The loquat is one of my dependable fruit - I can count on it every year, even when we sometimes get a freeze or two. This is strange, because the flowers just start to bloom here in Florida around the beginning of December, as the photo shows above.
Indigenous to China, the loquat is a "subtropical" plant. http://www.cfrg.org states that established trees can tolerate a low temperature of 12° F.
My first introduction to the fruit occured in Italy. I was surprised to learn that "Nespola" (as they are referred to in Italy), are grown in Spain, Israel, Japan, and even Brazil.
side note: I have found, however, that many Italians use the word nespola for the Royal Medlar, Mespilus germanica, which is a completely different fruit, not a loquat. look here: http://www.albanesi.it/Alimentazione/cibi/nespola.htm for a photo of a Royal Medlar, but incorrectly stating that it is Eriobotrya japonica. Loquats are orange, not brown (unless rotting).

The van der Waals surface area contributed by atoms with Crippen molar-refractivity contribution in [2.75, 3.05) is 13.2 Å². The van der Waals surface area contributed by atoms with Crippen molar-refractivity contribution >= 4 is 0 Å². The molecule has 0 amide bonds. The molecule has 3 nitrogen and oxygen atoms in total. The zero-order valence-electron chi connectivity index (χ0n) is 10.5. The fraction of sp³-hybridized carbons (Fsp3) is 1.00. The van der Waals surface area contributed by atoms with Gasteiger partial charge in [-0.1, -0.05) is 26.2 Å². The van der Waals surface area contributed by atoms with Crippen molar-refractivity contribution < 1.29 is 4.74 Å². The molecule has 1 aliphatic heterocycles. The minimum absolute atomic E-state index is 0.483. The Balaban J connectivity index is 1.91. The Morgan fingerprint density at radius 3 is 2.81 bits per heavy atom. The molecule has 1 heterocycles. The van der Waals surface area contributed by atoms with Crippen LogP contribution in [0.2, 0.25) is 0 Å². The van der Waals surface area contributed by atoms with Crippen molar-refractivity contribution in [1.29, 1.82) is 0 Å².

As shown in today's blog photo, the lowers are white and small. Unfortunately for you, you'll miss their sweet fragrance. The fruit are orange, and can vary from oval to round 1 to 2 inches long. Inside are shiny brown seeds, about 4 or 5 per fruit. Eaten too early, the tangy flesh is almost acidy. When ripe, the flesh can be anywhere from white to yellow to orange.
An excellent description of the different cultivars of loquats can be found here: http://www.crfg.org/pubs/ff/loquat.html
A PDF discussing the loquat's use as an ornamental tree in the FL landscape is available here: http://edis.ifas.ufl.edu/pdffiles/MG/MG05000.pdf